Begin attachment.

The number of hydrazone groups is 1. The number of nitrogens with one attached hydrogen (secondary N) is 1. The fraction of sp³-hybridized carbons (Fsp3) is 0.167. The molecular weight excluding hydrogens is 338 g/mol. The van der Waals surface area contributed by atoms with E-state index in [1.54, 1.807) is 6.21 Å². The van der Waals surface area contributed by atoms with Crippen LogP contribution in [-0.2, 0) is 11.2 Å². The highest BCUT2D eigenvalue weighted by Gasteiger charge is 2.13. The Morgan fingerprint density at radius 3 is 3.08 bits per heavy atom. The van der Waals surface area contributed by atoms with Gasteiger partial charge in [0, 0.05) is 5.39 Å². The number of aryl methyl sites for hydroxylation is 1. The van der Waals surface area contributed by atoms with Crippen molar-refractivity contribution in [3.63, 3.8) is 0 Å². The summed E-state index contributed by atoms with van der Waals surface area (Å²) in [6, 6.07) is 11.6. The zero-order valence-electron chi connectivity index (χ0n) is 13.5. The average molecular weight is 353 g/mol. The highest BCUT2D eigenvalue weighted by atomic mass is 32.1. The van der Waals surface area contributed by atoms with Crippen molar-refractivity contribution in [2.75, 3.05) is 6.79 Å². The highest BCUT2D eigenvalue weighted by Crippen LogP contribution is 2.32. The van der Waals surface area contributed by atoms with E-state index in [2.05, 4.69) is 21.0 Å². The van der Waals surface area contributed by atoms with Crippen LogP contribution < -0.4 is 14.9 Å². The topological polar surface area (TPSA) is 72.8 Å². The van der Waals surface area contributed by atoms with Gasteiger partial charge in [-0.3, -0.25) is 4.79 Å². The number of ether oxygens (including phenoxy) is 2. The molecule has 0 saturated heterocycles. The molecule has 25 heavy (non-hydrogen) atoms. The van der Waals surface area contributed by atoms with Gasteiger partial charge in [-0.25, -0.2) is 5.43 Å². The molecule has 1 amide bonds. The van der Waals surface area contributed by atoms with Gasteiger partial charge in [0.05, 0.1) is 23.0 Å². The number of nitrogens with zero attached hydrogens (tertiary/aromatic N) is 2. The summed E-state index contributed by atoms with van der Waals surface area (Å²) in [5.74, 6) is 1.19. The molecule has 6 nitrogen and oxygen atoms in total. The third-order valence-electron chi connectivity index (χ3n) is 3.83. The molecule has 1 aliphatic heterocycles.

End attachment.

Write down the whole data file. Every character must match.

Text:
The number of hydrazone groups is 1. The number of nitrogens with one attached hydrogen (secondary N) is 1. The fraction of sp³-hybridized carbons (Fsp3) is 0.167. The molecular weight excluding hydrogens is 338 g/mol. The van der Waals surface area contributed by atoms with E-state index in [1.54, 1.807) is 6.21 Å². The van der Waals surface area contributed by atoms with Crippen LogP contribution in [-0.2, 0) is 11.2 Å². The highest BCUT2D eigenvalue weighted by Gasteiger charge is 2.13. The Morgan fingerprint density at radius 3 is 3.08 bits per heavy atom. The van der Waals surface area contributed by atoms with Gasteiger partial charge in [0, 0.05) is 5.39 Å². The number of aryl methyl sites for hydroxylation is 1. The van der Waals surface area contributed by atoms with Crippen molar-refractivity contribution in [3.63, 3.8) is 0 Å². The summed E-state index contributed by atoms with van der Waals surface area (Å²) in [6, 6.07) is 11.6. The zero-order valence-electron chi connectivity index (χ0n) is 13.5. The average molecular weight is 353 g/mol. The highest BCUT2D eigenvalue weighted by atomic mass is 32.1. The van der Waals surface area contributed by atoms with Crippen molar-refractivity contribution in [2.75, 3.05) is 6.79 Å². The highest BCUT2D eigenvalue weighted by Crippen LogP contribution is 2.32. The van der Waals surface area contributed by atoms with E-state index in [2.05, 4.69) is 21.0 Å². The van der Waals surface area contributed by atoms with Crippen LogP contribution < -0.4 is 14.9 Å². The topological polar surface area (TPSA) is 72.8 Å². The van der Waals surface area contributed by atoms with Gasteiger partial charge in [-0.3, -0.25) is 4.79 Å². The number of ether oxygens (including phenoxy) is 2. The molecule has 0 saturated heterocycles. The molecule has 25 heavy (non-hydrogen) atoms. The van der Waals surface area contributed by atoms with Gasteiger partial charge in [-0.25, -0.2) is 5.43 Å². The molecule has 1 amide bonds. The van der Waals surface area contributed by atoms with Gasteiger partial charge in [0.05, 0.1) is 23.0 Å². The number of nitrogens with zero attached hydrogens (tertiary/aromatic N) is 2. The summed E-state index contributed by atoms with van der Waals surface area (Å²) in [5.74, 6) is 1.19. The molecule has 6 nitrogen and oxygen atoms in total. The third-order valence-electron chi connectivity index (χ3n) is 3.83. The molecule has 1 aliphatic heterocycles.